Today was a perfect day to revisit Esotera. My first visit with Zoe was on a grim winter’s day. But today blazing sunshine had brought out new flowers from bulbs, ferns were unravelling, ducks, chickens, fish and a very sociable cat ‘Gengis’ were all glorifying our brilliant 1st of May.
As I wandered around, I could understand why Esotera gets so many visitors who stay for hours. The owners and garden envelop you into their world – a place at peace with itself, whilst buzzing with the magic of life and I found it hard to leave! Undecided about the exact location of my installation, with several possibilities, I took plenty of photos and absorbed the ambience. It helped to confirm my ideas for the project, and 3 hours later I left, armed with a load of reclaimed materials for my work there, generously donated by the owners Shirley and Andrew.
I’ve been gathering scrap materials from pockets of Somerset to use in my work at Esotera. Dragging rusty barrels from woodland walks, corrugated steel fences no longer required for guinea fowl and rummaging through skips and scrapyards to add to my collection of materials, in line with the ethos at Esotera of utilising found and recycled items.
The aim is to create a mass of giant growing forms, inspired by lichen, linked to the Eden concept and utilising found objects. It involves hours of weaving, wrapping and forming, using soft and hard materials together, which is relatively new for me and occasionally I wonder if I’ll ever get it finished. Anyway, it’s becoming a daily activity and no matter what else the day holds, I try to spend a few hours on the Abundance work. I’m hooked on what I’m making, and what I would really like is to have no other interruptions but life isn’t that simple..
Earlier this week we went to Esotera again to measure the installation area and confirm a few details with Zoe. A landscape designer friend, Jason, came along to help work out where the grass might be allowed to grow a little, in order to create more of an enclosure for the work. Owners Andrew and Shirley have been very accommodating with this.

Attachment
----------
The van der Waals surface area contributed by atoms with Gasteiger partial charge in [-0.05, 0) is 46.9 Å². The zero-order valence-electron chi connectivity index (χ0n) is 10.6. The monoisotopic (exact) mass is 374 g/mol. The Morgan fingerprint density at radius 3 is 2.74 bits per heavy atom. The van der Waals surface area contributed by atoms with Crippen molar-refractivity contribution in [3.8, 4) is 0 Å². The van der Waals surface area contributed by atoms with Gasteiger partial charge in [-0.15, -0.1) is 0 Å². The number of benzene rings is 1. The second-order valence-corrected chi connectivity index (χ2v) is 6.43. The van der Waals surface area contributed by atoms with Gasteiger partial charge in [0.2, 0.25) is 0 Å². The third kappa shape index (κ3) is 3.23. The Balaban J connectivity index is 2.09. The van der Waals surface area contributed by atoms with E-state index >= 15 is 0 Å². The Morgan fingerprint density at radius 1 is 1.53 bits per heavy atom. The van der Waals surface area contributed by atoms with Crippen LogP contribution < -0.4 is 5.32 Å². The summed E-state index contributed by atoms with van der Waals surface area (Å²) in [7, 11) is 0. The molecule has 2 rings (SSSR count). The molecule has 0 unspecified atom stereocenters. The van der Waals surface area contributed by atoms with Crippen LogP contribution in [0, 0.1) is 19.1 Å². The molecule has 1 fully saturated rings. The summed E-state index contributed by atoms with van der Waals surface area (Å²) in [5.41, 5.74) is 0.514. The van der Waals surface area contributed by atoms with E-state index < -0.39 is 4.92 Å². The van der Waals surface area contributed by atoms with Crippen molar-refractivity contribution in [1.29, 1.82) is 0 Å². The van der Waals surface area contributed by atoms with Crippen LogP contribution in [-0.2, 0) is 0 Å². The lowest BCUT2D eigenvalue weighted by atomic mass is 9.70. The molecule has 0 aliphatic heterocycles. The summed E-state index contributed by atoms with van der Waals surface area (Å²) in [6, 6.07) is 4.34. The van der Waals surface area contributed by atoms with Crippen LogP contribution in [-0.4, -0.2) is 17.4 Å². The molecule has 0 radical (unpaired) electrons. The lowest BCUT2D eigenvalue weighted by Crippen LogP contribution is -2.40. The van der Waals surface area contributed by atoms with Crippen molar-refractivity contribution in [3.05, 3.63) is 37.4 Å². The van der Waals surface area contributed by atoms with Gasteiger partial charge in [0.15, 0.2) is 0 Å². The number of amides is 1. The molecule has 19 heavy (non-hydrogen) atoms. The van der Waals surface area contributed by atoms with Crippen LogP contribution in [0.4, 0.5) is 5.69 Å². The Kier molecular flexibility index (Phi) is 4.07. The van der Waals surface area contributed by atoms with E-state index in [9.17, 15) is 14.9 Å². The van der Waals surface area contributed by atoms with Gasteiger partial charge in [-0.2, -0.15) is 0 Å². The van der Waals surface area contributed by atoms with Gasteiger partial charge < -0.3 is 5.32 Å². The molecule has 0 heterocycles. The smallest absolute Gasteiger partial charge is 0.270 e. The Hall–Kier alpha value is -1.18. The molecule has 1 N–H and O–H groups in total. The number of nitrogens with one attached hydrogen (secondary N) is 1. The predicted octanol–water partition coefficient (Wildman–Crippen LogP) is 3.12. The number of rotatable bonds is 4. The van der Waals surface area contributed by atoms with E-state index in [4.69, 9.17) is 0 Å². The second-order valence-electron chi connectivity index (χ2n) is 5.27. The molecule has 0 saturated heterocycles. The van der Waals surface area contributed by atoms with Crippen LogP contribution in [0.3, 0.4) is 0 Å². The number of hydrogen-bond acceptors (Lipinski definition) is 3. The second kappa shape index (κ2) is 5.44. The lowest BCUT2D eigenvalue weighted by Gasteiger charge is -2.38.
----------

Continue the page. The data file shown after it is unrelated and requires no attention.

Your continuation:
Not there yet, but here are a few photos of my progress over the past few weeks. I think the correct term is ‘hoarder’… my garden’s been taken over and going a bit wild, but the good news is I have enough scrap steel now! I would still love to acquire some more copper – especially in sheet form. Will soon be embarking on using my new plasma cutter, which should make the job much easier. There’s still lots to do. The real art will be to bring it all together successfully…
I have struggled to keep up with my own self-inflicted deadlines for the making stages, especially during this school summer holiday, although there is progress. With September nearly upon us, I’ll need to accelerate in order to get it all completed on time.
My large ‘fallen nest’ is coming along ok and I hope to complete it in the next week. Other parts to the lichen-inspired installation have now been shaped and patinated using reclaimed copper and lead. I have a couple more items to make, and will then set it all out again in my garden as a mock up. It’s been great fun exploring techniques and finding new ways of working with materials.
My work has relied on the kindness of numerous local donors, who have given me recycled materials and/or their time. A huge thank you to the following: Sam Garland, John Shepherd Feeders, Ridgeway Garage, Station Road Garage, Pete Reakes, Fon Cosens, Somerset Earth Science Centre, Andrew and Shirley Harvey, Vicky Grinter, Georgia Grinter, Caroline James, Jason Nosworthy, Nigel Evans, Peter Osborne, Denise Campbell, Nick Weaver, Adrian Candy.